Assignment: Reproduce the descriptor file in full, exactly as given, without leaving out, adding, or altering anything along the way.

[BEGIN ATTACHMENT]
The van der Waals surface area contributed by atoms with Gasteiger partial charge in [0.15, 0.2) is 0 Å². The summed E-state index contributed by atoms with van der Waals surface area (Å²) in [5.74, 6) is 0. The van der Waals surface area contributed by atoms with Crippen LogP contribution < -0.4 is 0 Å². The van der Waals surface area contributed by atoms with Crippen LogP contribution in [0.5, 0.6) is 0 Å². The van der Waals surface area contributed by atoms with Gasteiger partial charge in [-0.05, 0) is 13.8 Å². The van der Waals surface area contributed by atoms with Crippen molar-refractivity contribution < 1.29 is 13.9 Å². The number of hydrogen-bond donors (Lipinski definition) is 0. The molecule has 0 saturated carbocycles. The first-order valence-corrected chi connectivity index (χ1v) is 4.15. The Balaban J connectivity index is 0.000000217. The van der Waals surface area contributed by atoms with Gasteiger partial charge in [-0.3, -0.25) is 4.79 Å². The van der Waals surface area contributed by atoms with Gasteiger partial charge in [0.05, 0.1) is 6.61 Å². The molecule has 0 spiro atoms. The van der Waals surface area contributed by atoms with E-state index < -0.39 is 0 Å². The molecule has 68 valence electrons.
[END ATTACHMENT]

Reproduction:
The van der Waals surface area contributed by atoms with Gasteiger partial charge in [0.15, 0.2) is 0 Å². The summed E-state index contributed by atoms with van der Waals surface area (Å²) in [5.74, 6) is 0. The van der Waals surface area contributed by atoms with Crippen LogP contribution < -0.4 is 0 Å². The van der Waals surface area contributed by atoms with Crippen LogP contribution in [0.5, 0.6) is 0 Å². The van der Waals surface area contributed by atoms with Gasteiger partial charge in [-0.05, 0) is 13.8 Å². The van der Waals surface area contributed by atoms with Crippen molar-refractivity contribution < 1.29 is 13.9 Å². The number of hydrogen-bond donors (Lipinski definition) is 0. The molecule has 0 saturated carbocycles. The first-order valence-corrected chi connectivity index (χ1v) is 4.15. The Balaban J connectivity index is 0.000000217. The van der Waals surface area contributed by atoms with Gasteiger partial charge in [-0.3, -0.25) is 4.79 Å². The van der Waals surface area contributed by atoms with Gasteiger partial charge in [0.05, 0.1) is 6.61 Å². The molecule has 0 spiro atoms. The van der Waals surface area contributed by atoms with E-state index < -0.39 is 0 Å². The molecule has 68 valence electrons.